So to instruct the American people of the necessity to get back on track with the Democrat Party program, this week the Federal Aviation Administration (FAA) began imposing artificial, unnecessary delays on air travel, particularly out of how profile airports around New York, Washington, and Los Angeles. The FAA and the Obama Administration blame that on the sequester cuts, which they blame on the Republicans.

Notice that in the new, transformational Obama era, our nation’s politics are now all about who gets the blame, rather than about who takes the credit. That is because America is in an accelerating, downward spiral to third world status. So the game now is hot potato over who gets stuck with the blame for that. There is nothing going on in Obama’s new Amerika to take credit for.

The sequester and exactly what gets cut was concocted within the Obama Administration, in the office of then OMB Director, now Treasury Secretary, Jack Lew, to get an agreement out of the House Republicans to raise the debt limit to allow trillions more in additional federal borrowing. Obama was so certain that Republicans actually do not want to cut spending either, he was confident they would cave and cancel the sequester before it became effective. He was shocked when the Republicans stood by the cuts.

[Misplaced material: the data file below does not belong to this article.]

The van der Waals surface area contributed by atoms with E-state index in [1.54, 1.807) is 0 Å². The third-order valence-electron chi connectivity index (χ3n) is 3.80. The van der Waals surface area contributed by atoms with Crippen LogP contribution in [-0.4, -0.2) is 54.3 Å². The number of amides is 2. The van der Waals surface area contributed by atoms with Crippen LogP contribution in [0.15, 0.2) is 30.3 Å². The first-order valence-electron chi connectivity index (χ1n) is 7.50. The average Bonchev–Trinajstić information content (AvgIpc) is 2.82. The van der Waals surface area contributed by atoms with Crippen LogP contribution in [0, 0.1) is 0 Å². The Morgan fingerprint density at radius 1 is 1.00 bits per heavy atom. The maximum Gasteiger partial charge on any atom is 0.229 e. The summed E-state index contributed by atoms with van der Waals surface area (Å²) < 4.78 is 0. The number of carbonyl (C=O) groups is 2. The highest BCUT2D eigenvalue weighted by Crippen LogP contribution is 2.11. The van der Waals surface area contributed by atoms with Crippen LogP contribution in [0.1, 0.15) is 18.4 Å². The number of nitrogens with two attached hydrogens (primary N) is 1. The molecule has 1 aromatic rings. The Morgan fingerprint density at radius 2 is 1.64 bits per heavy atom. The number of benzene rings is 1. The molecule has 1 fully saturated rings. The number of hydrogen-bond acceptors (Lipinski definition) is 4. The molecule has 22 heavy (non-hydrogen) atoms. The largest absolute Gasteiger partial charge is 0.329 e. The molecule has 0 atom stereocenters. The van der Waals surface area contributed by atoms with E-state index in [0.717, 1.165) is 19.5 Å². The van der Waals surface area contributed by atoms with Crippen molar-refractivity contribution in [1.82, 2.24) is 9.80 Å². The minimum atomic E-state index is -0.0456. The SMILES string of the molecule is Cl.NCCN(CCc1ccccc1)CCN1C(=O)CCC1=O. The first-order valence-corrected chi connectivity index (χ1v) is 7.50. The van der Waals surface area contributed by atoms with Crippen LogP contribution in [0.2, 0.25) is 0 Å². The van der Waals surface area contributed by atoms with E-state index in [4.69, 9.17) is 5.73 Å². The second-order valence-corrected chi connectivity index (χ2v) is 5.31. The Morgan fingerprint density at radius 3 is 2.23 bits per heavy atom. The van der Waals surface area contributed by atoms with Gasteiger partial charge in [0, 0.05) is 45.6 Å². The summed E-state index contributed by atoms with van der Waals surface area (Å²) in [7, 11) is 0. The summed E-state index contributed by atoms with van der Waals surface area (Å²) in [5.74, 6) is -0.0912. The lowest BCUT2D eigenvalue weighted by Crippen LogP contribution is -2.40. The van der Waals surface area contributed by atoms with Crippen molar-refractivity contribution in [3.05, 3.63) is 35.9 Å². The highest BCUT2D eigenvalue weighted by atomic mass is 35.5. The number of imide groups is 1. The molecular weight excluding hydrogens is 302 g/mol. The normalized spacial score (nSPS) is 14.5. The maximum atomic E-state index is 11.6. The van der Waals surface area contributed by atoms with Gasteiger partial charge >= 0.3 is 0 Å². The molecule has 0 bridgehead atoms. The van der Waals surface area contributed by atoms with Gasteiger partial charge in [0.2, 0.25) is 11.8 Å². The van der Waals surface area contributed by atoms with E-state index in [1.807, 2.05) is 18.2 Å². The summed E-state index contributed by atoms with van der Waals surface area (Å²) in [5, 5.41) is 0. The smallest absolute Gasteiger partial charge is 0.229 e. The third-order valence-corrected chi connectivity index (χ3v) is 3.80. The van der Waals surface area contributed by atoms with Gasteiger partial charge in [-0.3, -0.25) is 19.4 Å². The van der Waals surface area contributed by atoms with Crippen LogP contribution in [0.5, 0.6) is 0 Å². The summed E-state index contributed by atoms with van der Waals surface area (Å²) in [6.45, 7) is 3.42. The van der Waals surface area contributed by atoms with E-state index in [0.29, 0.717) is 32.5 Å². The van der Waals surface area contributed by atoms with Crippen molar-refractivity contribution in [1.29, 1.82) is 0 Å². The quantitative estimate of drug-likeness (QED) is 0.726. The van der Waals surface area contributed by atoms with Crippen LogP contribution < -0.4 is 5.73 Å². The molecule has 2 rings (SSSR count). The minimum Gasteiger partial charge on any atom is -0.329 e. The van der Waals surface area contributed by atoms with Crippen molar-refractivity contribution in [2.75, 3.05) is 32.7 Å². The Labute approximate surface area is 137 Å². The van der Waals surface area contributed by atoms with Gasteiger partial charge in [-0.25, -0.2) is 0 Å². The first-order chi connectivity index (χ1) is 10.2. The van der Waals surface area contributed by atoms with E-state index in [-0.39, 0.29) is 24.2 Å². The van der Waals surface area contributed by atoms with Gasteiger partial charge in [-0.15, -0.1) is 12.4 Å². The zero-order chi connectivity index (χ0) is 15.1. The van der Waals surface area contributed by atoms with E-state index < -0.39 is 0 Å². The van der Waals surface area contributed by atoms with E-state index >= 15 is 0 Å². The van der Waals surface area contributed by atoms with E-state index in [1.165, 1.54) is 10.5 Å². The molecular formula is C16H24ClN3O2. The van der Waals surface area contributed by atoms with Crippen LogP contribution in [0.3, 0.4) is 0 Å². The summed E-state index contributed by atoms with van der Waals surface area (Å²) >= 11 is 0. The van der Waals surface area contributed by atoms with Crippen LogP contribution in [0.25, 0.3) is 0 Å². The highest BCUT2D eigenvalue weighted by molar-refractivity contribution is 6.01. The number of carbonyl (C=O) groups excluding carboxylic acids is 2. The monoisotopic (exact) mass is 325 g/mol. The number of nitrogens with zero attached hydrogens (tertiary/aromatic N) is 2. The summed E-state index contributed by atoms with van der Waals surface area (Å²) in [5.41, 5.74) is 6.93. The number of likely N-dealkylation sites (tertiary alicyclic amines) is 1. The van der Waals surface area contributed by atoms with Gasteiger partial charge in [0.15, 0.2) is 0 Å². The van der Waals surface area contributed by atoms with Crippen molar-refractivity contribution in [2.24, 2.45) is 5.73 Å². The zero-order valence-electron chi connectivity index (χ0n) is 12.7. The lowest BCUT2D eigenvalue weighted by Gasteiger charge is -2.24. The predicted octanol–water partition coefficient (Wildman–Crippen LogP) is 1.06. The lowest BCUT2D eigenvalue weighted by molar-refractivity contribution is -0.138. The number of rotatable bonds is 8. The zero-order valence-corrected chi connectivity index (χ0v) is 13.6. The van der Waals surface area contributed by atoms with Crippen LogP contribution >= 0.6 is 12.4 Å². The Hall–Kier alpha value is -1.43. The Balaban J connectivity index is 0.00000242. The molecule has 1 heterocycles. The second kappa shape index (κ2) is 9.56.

The portion of those cuts that the Obama Administration specified apply to the FAA is $600 million. They could cut instead the $500 million the FAA is spending on consultants, the $325 million it is spending on supplies and travel, and the Transportation Department’s new $474 million grant program “to make communities more livable and sustainable,” as reported in the Wall Street Journal yesterday. Republicans have also already passed legislation in the House, and introduced it in the Senate, to give President Obama complete discretion to make the 2% cuts in spending growth out of the most wasteful federal spending to be found.

Maybe Modernizing Them Would Help   Leave a comment